Hawaii, one of just two U.S. states with a near-universal health care program, will cut off benefits for about 3,500 working-age adults this summer.
The plan supported by Gov. Neil Abercrombie (D) will save the state and the federal government $75 million each by changing the rules governing who receives health coverage under QUEST, Hawaii's Medicaid program, and what the program covers, the Honolulu Star-Advertiser reports. States have struggled to contain Medicaid spending since the economic recession that began in 2007. Huge job losses and long-term unemployment have driven millions on to the program, which is jointly financed by the state and federal governments.
The state will end benefits on July 1 for working-age adults who aren't pregnant, blind, or disabled if they make more than 133 percent of the federal poverty level, or $2,850 a month for a family of four, according to a press release from the Hawaii Department of Human Services. Hawaiians who earn up to 200 percent of the poverty level -- $4,286 for a family of four -- are currently eligible for Medicaid coverage. The state also is establishing new benefit limits for adults who aren't elderly, pregnant, blind, or disabled. Hawaii's Medicaid program provides health care coverage to 286,000 people, which is about 20 percent of the state's residents, according to the Star-Advertiser.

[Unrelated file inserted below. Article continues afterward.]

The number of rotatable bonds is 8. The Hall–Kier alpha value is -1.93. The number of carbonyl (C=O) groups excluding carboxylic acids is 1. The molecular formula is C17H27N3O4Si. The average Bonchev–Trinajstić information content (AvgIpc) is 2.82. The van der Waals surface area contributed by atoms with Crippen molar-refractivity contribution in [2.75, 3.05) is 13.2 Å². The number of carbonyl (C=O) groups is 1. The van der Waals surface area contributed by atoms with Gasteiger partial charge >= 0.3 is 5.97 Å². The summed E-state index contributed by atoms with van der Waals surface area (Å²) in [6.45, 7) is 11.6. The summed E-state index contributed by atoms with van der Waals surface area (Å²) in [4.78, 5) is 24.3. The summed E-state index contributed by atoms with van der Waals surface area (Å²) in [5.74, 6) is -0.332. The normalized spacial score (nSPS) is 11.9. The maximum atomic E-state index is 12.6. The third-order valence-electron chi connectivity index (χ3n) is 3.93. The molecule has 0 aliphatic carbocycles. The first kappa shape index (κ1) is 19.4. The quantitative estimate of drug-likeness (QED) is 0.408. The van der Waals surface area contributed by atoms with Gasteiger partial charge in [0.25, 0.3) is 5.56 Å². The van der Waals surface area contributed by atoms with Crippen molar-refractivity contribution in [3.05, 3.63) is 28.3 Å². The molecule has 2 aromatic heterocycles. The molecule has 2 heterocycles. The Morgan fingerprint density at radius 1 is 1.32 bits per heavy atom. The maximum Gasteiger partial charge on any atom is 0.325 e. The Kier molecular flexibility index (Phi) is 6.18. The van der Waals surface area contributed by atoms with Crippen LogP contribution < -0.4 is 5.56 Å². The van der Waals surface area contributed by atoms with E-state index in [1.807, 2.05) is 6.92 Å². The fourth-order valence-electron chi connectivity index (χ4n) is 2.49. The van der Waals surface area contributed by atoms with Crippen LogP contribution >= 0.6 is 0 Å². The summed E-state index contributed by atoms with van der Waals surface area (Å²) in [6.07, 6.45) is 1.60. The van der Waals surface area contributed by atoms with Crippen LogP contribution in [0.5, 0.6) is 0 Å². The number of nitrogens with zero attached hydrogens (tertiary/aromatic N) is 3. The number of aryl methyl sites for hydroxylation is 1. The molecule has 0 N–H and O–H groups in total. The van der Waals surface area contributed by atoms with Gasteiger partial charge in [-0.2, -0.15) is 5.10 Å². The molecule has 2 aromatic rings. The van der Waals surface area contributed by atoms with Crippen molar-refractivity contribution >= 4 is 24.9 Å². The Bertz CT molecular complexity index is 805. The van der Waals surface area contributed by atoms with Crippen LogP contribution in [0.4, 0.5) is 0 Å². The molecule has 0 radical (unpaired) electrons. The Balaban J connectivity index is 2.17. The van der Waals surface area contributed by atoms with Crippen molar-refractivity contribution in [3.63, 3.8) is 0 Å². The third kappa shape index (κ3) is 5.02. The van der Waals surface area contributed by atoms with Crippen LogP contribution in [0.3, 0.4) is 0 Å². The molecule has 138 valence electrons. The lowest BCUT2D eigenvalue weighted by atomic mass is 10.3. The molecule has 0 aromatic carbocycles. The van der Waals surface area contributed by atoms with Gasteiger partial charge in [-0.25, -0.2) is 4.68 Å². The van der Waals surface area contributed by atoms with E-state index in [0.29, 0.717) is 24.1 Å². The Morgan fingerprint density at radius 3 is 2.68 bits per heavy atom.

Just 8.8 percent of Hawaiians were uninsured in 2010, which was second only to Massachusetts' 5.7 percent rate. A Hawaii law originally enacted in 1974 requires most employers to provide health benefits, similar to provisions from the then-Gov. Mitt Romney's (R) 2006 Massachusetts health care reform law and the national law signed by President Barack Obama in 2010. Unlike Romney's and Obama's plans, Hawaii doesn't have an individual mandate to obtain health coverage but workers are required to pay a portion of their job-based insurance premiums.
In addition to trimming about 3,500 people off its Medicaid rolls, Hawaii will establish new limits on some covered benefits, the Star-Advertiser reported.
The state will also limit the number of inpatient hospital days for medical and surgical services and for behavioral health -- which are now unlimited -- in the main QUEST plan. Outpatient rehabilitation, optometry services and durable medical equipment, including prosthetics, will no longer be covered.
But about 10,000 adults currently enrolled in a more limited version of the state's Medicaid program will see their benefits enhanced because the state is setting a uniform set of covered services for all adults, the newspaper says. These adults will now have access to prescription drug coverage, for example.
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